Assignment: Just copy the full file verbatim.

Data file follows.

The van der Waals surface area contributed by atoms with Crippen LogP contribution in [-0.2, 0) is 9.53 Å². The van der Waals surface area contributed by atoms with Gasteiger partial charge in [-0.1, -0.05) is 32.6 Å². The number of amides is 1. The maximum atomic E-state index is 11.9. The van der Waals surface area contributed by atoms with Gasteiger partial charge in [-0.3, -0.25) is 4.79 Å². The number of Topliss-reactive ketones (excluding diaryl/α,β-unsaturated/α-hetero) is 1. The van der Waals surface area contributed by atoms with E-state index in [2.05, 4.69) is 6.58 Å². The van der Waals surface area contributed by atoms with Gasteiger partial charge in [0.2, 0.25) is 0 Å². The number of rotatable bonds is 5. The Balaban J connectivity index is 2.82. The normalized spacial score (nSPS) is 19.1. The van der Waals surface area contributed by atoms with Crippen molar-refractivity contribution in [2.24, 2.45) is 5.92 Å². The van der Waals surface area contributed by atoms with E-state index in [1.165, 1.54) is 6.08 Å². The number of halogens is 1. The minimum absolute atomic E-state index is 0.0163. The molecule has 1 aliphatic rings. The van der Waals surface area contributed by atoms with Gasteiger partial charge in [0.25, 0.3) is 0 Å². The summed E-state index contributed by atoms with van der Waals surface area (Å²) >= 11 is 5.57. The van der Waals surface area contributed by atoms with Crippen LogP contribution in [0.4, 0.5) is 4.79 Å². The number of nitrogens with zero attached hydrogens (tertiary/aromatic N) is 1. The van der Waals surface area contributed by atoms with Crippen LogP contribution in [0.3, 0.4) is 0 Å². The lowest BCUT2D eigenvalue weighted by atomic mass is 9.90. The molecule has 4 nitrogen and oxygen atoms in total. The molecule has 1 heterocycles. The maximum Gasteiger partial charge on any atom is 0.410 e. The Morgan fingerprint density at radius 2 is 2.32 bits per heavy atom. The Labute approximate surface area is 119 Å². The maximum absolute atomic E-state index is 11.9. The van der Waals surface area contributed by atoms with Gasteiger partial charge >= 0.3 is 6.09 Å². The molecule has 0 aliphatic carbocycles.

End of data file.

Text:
The van der Waals surface area contributed by atoms with Crippen LogP contribution in [-0.2, 0) is 9.53 Å². The van der Waals surface area contributed by atoms with Gasteiger partial charge in [-0.1, -0.05) is 32.6 Å². The number of amides is 1. The maximum atomic E-state index is 11.9. The van der Waals surface area contributed by atoms with Gasteiger partial charge in [-0.3, -0.25) is 4.79 Å². The number of Topliss-reactive ketones (excluding diaryl/α,β-unsaturated/α-hetero) is 1. The van der Waals surface area contributed by atoms with E-state index in [2.05, 4.69) is 6.58 Å². The van der Waals surface area contributed by atoms with Gasteiger partial charge in [0.2, 0.25) is 0 Å². The number of rotatable bonds is 5. The Balaban J connectivity index is 2.82. The normalized spacial score (nSPS) is 19.1. The van der Waals surface area contributed by atoms with Crippen molar-refractivity contribution in [2.24, 2.45) is 5.92 Å². The van der Waals surface area contributed by atoms with E-state index in [1.165, 1.54) is 6.08 Å². The number of halogens is 1. The minimum absolute atomic E-state index is 0.0163. The molecule has 1 aliphatic rings. The van der Waals surface area contributed by atoms with Gasteiger partial charge in [0.25, 0.3) is 0 Å². The summed E-state index contributed by atoms with van der Waals surface area (Å²) >= 11 is 5.57. The van der Waals surface area contributed by atoms with Crippen LogP contribution in [0.4, 0.5) is 4.79 Å². The number of nitrogens with zero attached hydrogens (tertiary/aromatic N) is 1. The van der Waals surface area contributed by atoms with Crippen LogP contribution in [0.3, 0.4) is 0 Å². The lowest BCUT2D eigenvalue weighted by atomic mass is 9.90. The molecule has 4 nitrogen and oxygen atoms in total. The molecule has 1 heterocycles. The maximum Gasteiger partial charge on any atom is 0.410 e. The Morgan fingerprint density at radius 2 is 2.32 bits per heavy atom. The Labute approximate surface area is 119 Å². The maximum absolute atomic E-state index is 11.9. The van der Waals surface area contributed by atoms with Gasteiger partial charge >= 0.3 is 6.09 Å². The molecule has 0 aliphatic carbocycles.